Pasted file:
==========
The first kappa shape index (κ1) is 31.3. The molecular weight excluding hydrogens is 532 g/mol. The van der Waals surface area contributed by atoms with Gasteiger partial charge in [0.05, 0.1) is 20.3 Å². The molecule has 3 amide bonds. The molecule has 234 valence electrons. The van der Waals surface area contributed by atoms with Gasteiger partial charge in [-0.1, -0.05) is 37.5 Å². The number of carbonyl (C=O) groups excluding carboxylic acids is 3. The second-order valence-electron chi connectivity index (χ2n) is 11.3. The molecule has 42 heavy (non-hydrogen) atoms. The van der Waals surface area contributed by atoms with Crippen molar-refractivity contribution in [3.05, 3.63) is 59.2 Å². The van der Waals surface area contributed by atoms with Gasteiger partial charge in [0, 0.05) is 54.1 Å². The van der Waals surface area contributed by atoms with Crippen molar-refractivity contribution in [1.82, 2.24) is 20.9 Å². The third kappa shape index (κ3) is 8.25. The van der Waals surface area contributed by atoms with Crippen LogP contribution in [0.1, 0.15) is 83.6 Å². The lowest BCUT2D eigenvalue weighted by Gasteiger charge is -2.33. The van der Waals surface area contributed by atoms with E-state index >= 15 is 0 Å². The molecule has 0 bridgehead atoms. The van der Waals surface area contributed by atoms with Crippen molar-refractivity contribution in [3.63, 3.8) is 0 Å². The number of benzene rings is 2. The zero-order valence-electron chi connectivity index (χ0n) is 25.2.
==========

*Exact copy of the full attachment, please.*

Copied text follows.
The first kappa shape index (κ1) is 31.3. The molecular weight excluding hydrogens is 532 g/mol. The van der Waals surface area contributed by atoms with Gasteiger partial charge in [0.05, 0.1) is 20.3 Å². The molecule has 3 amide bonds. The molecule has 234 valence electrons. The van der Waals surface area contributed by atoms with Gasteiger partial charge in [-0.1, -0.05) is 37.5 Å². The number of carbonyl (C=O) groups excluding carboxylic acids is 3. The second-order valence-electron chi connectivity index (χ2n) is 11.3. The molecule has 42 heavy (non-hydrogen) atoms. The van der Waals surface area contributed by atoms with Crippen molar-refractivity contribution in [3.05, 3.63) is 59.2 Å². The van der Waals surface area contributed by atoms with Gasteiger partial charge in [0, 0.05) is 54.1 Å². The van der Waals surface area contributed by atoms with Crippen molar-refractivity contribution in [1.82, 2.24) is 20.9 Å². The third kappa shape index (κ3) is 8.25. The van der Waals surface area contributed by atoms with Crippen LogP contribution in [0.1, 0.15) is 83.6 Å². The lowest BCUT2D eigenvalue weighted by Gasteiger charge is -2.33. The van der Waals surface area contributed by atoms with E-state index >= 15 is 0 Å². The molecule has 0 bridgehead atoms. The van der Waals surface area contributed by atoms with Crippen molar-refractivity contribution in [3.63, 3.8) is 0 Å². The number of benzene rings is 2. The zero-order valence-electron chi connectivity index (χ0n) is 25.2.